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An Analysis of the Impact of Affirmative Action Programs on Self-Employment in the Construction Industry

  • Blanchflower, David G.

    ()

    (Dartmouth College)

  • Wainwright, Jon

    ()

    (affiliation not available)

The main findings of this paper are that despite the existence of various affirmative action programs designed to improve the position of women and minorities in public construction, little has changed in the last twenty five years. We present evidence showing that where race conscious affirmative action programs exist they appear to generate significant improvements: when these programs are removed or replaced with race-neutral programs the utilization of minorities and women in public construction declines rapidly. We show that the programs have not helped minorities to become self-employed or to raise their earnings over the period 1979-2004, using data from the Current Population Survey and the Census, but have improved the position of white females. There has been a growth in incorporated self-employment rates of white women in construction such that currently their rate is significantly higher than that of white men. The data are suggestive of the possibility that some of these companies are 'fronts' which are actually run by their white male spouses or sons to take advantage of the affirmative action programs.

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Paper provided by Institute for the Study of Labor (IZA) in its series IZA Discussion Papers with number 1856.

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Length: 40 pages
Date of creation: Nov 2005
Date of revision:
Handle: RePEc:iza:izadps:dp1856
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  1. Marco Manacorda, 2004. "Can the Scala Mobile Explain the Fall and Rise of Earnings Inequality in Italy? A Semiparametric Analysis, 19771993," Journal of Labor Economics, University of Chicago Press, vol. 22(3), pages 585-614, July.
  2. Blanchflower, David G. & Oswald, Andrew J., 2001. "Well-Being Over Time in Britain and the USA," The Warwick Economics Research Paper Series (TWERPS) 616, University of Warwick, Department of Economics.
  3. Cutler, David & Vigdor, Jacob & Glaeser, Edward, 1999. "The Rise and Decline of the American Ghetto," Scholarly Articles 2770033, Harvard University Department of Economics.
  4. Smith, James P & Welch, Finis R, 1989. "Black Economic Progress after Myrdal," Journal of Economic Literature, American Economic Association, vol. 27(2), pages 519-64, June.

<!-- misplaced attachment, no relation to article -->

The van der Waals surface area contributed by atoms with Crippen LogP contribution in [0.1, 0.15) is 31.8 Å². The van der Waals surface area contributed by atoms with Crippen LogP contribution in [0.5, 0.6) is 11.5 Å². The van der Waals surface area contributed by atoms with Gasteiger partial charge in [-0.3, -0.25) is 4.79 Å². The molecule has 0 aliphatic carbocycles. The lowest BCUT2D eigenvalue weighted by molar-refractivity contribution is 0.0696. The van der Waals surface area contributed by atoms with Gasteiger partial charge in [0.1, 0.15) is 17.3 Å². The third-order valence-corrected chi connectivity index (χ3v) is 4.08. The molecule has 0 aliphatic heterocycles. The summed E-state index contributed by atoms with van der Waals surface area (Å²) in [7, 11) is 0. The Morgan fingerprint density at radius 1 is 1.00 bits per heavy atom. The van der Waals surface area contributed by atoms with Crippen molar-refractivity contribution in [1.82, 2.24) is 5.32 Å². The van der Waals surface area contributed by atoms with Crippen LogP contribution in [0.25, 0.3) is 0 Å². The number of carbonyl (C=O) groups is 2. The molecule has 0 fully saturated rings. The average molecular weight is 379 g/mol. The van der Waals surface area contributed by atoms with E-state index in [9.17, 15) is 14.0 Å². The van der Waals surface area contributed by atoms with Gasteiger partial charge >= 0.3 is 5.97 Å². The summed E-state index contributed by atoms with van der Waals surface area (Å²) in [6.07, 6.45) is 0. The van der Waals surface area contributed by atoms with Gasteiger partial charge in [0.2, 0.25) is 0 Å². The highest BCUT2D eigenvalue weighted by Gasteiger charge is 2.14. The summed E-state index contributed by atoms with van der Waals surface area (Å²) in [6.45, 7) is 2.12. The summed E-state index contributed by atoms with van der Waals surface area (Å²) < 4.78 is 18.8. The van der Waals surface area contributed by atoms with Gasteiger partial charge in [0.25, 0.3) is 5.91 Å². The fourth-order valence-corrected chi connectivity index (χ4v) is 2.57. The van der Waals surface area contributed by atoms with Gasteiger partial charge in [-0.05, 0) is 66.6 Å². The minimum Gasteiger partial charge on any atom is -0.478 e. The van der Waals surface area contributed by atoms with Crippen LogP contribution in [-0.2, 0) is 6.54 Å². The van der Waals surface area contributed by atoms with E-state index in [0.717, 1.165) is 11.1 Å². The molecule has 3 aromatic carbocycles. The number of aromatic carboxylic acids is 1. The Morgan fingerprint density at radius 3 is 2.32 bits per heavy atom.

5. Amitabh Chandra & Jonathan Skinner, 2003. "Geography and Racial Health Disparities," NBER Working Papers 9513, National Bureau of Economic Research, Inc.
  6. Fairlie, Robert, 2014. "The Absence of the African-American Owned Business: An Analysis of the Dynamics of Self-Employment," Santa Cruz Department of Economics, Working Paper Series qt49c4n0fg, Department of Economics, UC Santa Cruz.
  7. Kenneth J. Arrow, 1998. "What Has Economics to Say about Racial Discrimination?," Journal of Economic Perspectives, American Economic Association, vol. 12(2), pages 91-100, Spring.
  8. David G. Blanchflower & Richard B. Freeman, 2000. "Youth Employment and Joblessness in Advanced Countries," NBER Books, National Bureau of Economic Research, Inc, number blan00-1, December.
  9. Robert H. Porter & J. Douglas Zona, 1992. "Detection of Bid Rigging in Procurement Auctions," NBER Working Papers 4013, National Bureau of Economic Research, Inc.
  10. Roland G. Fryer & Steven D. Levitt, 2003. "The Causes and Consequences of Distinctively Black Names," NBER Working Papers 9938, National Bureau of Economic Research, Inc.
  11. Feinstein, Jonathan S & Block, Michael K & Nold, Frederick C, 1985. "Asymmetric Information and Collusive Behavior in Auction Markets," American Economic Review, American Economic Association, vol. 75(3), pages 441-60, June.
  12. Daniel P. Kessler & Lawrence F. Katz, 2001. "Prevailing wage laws and construction labor markets," Industrial and Labor Relations Review, ILR Review, Cornell University, ILR School, vol. 54(2), pages 259-274, January.
  13. Ken Cavalluzzo & Linda Cavalluzzo & John Wolken, 1999. "Competition, small business financing, and discrimination: evidence from a new survey," Finance and Economics Discussion Series 1999-25, Board of Governors of the Federal Reserve System (U.S.).
  14. Blanchflower, David G., 2000. "Self-employment in OECD countries," Labour Economics, Elsevier, vol. 7(5), pages 471-505, September.
  15. David G. Blanchflower & Phillip B. Levine & David J. Zimmerman, 2003. "Discrimination in the Small-Business Credit Market," The Review of Economics and Statistics, MIT Press, vol. 85(4), pages 930-943, November.
  16. David G. Blanchflower, 2004. "Self-Employment: More may not be better," NBER Working Papers 10286, National Bureau of Economic Research, Inc.
  17. David Blanchflower & Alex Bryson, 2002. "Changes over time in union relative wage effects in the UK and the US revisited," NBER Working Papers 9395, National Bureau of Economic Research, Inc.
  18. David G. Blanchflower & Alex Bryson, 2004. "What Effect Do Unions Have on Wages Now and Would Freeman and Medoff Be Surprised?," Journal of Labor Research, Transaction Publishers, vol. 25(3), pages 383-414, July.
  19. Barry T. Hirsch & Edward J. Schumacher, 2004. "Match Bias in Wage Gap Estimates Due to Earnings Imputation," Journal of Labor Economics, University of Chicago Press, vol. 22(3), pages 689-722, July.
  20. Robert W. Fairlie & Bruce D. Meyer, 2000. "Trends in Self-Employment among White and Black Men during the Twentieth Century," Journal of Human Resources, University of Wisconsin Press, vol. 35(4), pages 643-669.
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